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[FYI] (Fwd) Re: The day the music didn't die

------- Forwarded message follows -------
Date sent:      	Mon, 12 Feb 2001 10:55:01 -0800
Send reply to:  	Law & Policy of Computer Communications
From:           	"James S. Tyre" <jstyre@JSTYRE.COM>
Subject:        	Re: The day the music didn't die

At 01:45 PM 2/12/2001 -0500, Mike Godwin wrote:
>>Still can't get to the horse's mouth, but cnn.com is reporting that
>>the Ninth sent the case back to the District Court.  Some injunctive
>>relief may be warranted, but the actual injunction was overbroad.
>Congrats not least to David Boies, who must be relieved to be dealing
>once again with a court that pays attention to the law.

I'm just starting to read Wendy Seltzer's mirror,
http://eon.law.harvard.edu/~wseltzer/napster.html, but though the
music didn't die today, it does not look great in the long run for

"The district court correctly recognized that a preliminary injunction
against Napster's participation in copyright infringement is not only
warranted but required. We believe, however, that the scope of the
injunction needs modification in light of our opinion. Specifically,
we reiterate that contributory liability may potentially be imposed
only to the extent that Napster: (1) receives reasonable knowledge of
specific infringing files with copyrighted musical compositions and
sound recordings; (2) knows or should know that such files are
available on the Napster system; and (3) fails to act to prevent viral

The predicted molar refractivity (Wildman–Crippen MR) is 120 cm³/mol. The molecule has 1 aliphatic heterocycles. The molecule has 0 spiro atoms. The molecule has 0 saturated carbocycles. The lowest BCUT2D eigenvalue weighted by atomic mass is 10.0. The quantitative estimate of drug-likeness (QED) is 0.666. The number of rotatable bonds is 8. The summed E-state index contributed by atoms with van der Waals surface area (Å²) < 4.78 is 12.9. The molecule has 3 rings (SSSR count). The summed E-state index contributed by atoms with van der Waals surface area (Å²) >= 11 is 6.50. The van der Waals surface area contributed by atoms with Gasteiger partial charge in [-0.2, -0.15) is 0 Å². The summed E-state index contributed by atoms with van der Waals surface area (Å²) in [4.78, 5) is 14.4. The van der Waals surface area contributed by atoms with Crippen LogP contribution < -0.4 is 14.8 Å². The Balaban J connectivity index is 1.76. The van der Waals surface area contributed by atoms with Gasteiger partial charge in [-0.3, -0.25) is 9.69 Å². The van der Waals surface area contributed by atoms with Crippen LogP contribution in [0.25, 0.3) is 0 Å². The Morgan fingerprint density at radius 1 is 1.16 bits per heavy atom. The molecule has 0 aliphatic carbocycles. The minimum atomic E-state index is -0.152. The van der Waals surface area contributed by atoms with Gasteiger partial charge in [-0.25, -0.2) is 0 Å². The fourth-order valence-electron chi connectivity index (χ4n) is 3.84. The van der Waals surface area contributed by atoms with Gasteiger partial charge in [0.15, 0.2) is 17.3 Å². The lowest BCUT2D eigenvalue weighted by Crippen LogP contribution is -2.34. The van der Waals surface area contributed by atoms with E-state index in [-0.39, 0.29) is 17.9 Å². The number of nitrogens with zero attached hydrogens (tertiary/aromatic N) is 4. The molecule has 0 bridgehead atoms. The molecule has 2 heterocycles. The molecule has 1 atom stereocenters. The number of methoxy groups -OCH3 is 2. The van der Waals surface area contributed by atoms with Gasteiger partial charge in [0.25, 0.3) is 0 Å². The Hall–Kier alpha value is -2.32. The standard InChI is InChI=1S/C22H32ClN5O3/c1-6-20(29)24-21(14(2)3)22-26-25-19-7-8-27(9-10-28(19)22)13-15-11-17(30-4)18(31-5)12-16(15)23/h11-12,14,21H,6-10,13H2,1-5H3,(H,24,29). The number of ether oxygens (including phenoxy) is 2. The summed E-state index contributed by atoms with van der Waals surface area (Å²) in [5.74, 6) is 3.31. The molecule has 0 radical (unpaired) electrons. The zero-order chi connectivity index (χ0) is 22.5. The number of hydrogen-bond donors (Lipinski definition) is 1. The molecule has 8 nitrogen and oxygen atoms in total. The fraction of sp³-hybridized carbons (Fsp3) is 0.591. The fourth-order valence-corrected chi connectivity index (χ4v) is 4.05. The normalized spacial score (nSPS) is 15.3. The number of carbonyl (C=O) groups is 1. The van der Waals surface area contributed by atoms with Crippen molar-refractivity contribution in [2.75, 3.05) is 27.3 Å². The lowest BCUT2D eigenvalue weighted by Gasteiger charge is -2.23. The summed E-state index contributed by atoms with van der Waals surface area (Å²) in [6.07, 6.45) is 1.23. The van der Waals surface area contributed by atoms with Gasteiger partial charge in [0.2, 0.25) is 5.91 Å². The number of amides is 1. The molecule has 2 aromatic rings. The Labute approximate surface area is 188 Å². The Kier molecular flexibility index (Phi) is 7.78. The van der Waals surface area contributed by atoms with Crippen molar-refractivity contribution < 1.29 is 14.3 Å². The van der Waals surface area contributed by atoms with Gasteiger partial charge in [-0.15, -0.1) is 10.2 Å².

distribution of the works. See Netcom, 907 F. Supp. at 1374-75. The
mere existence of the Napster system, absent actual notice and
Napster's demonstrated failure to remove the offending material, is
insufficient to impose contributory liability. See Sony, 464 U.S. at

"Conversely, Napster may be vicariously liable when it fails to
affirmatively use its ability to patrol its system and preclude access
to potentially infringing files listed in its search index. Napster
has both the ability to use its search function to identify infringing
musical recordings and the right to bar participation of users who
engage in the transmission of infringing files."

James S. Tyre                               mailto:jstyre@jstyre.com
Law Offices of James S. Tyre          310-839-4114/310-839-4602(fax)
10736 Jefferson Blvd., #512               Culver City, CA 90230-4969

This man, who seems to have led a life of unrelieved insignificance,
must have been astonished to find himself suddenly putting the
Government of the United States in such fear that it was afraid to
tell him why it was afraid of him.

Shaughnessy v. Mezei, 345 U.S. 206 (1953) (Jackson, J., dissenting)

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